Sunday, July 25, 2010

How Caroline George stays fueled in the mountains...

Whittaker Mountaineering Guide Team member, Caroline George on 'what to eat' in the mountains:

There is no one way to eat in the mountains. What might work for one person may not work for another, so it's important to figure out how your body reacts to different food and drinks before you actually start on the climb. As a general guideline, it's good to eat a few healthy and slightly more caloric meals during the days preceding a climb to stock up on energy. During your approach to camp, stop every hour to drink and nibble on a light snack. Once at camp, rehydrate thoroughly. I personally try to drink a warm beverage because it performs the double task of hydrating me and that of keeping me warm. Supper should consist of an easily digestible meal so that it doesn't prevent you from sleeping. Also, the stress of the climb might tie your stomach in knots, which could in turn make the digestion process harder. Be mindful of how much you eat the night before the climb.

On D-Day, a small cup of oatmeal and a warm drink is enough to get me going in the morning. While climbing, take advantage of every break to drink and snack. As it's not always possible to stop every hour, I keep something to eat in my pants or jacket pocket in case of a sudden craving. We all react differently to temperatures, the stress of the ascent, the weather, the altitude, etc: some people need to eat a lot, others have no appetite. What matters however is to eat a little bit every hour: don't eat your whole sandwich in one go because it will literally take your breath away when you start ascending again. A little bite at a time will do the trick.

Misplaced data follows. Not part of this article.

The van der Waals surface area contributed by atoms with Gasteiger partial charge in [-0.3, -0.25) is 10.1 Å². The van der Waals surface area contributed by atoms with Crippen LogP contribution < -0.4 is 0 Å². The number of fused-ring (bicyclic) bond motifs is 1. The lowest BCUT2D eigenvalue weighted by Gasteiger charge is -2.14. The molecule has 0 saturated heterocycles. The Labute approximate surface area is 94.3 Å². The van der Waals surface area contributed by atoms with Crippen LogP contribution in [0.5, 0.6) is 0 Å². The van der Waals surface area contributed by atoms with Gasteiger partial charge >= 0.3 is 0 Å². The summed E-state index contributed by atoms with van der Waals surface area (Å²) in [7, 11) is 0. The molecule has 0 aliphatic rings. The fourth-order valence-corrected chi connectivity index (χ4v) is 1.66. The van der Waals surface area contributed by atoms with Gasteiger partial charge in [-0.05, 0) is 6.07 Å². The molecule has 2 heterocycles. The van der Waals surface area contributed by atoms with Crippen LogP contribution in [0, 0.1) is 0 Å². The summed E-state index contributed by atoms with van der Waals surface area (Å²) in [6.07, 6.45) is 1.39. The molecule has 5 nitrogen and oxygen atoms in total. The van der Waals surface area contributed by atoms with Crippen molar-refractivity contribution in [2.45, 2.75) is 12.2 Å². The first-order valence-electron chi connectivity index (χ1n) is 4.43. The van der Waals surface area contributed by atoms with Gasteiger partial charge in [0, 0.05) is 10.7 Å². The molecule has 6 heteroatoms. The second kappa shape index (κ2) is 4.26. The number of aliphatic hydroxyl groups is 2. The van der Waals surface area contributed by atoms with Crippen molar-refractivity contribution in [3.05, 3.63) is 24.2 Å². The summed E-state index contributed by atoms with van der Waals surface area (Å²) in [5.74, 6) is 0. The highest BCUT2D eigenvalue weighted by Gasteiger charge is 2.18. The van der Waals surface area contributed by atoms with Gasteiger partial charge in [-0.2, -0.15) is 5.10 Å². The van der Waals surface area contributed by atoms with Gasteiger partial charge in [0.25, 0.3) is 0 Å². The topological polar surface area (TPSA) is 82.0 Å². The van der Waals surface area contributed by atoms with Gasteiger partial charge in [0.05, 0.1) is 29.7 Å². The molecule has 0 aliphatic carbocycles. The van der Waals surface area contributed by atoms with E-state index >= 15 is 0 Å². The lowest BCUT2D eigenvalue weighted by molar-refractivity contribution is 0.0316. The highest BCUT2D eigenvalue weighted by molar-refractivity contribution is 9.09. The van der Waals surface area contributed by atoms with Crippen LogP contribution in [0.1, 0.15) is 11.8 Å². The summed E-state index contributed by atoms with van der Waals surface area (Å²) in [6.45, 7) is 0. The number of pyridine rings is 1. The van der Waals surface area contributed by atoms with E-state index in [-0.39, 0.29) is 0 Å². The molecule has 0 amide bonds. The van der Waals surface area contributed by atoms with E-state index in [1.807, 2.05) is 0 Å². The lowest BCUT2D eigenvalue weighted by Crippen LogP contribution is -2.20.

This is what I would typically take on a climb with me:

Approach Snack: a big cookie, an orange, nuts (I like Maple Pecans because they are sugar coated so it gives me an instant kick), bars, a sandwich.

To rehydrate at camp: an electrolyte powder (Nunn, Gatorade, etc.), a soup or some broth.

In the evening: mashed potatoes (super light to carry) and a package of tuna fish. Some chocolate and an herbal tea for desert.

The morning of the climb: 1.5 small package of Quick Oatmeal and some tea/coffee.

On the climb: a few bars, nuts, chocolate, gels or cliff blocks, a thermos full of a warm drink or a platypus depending on the temperatures. I bring food that I am really excited to eat so that I can motivate to eat them on the mountains.

After the climb: a nice meal, lots and lots of liquid and if you're afraid you might be sore, take an Ibuprofen.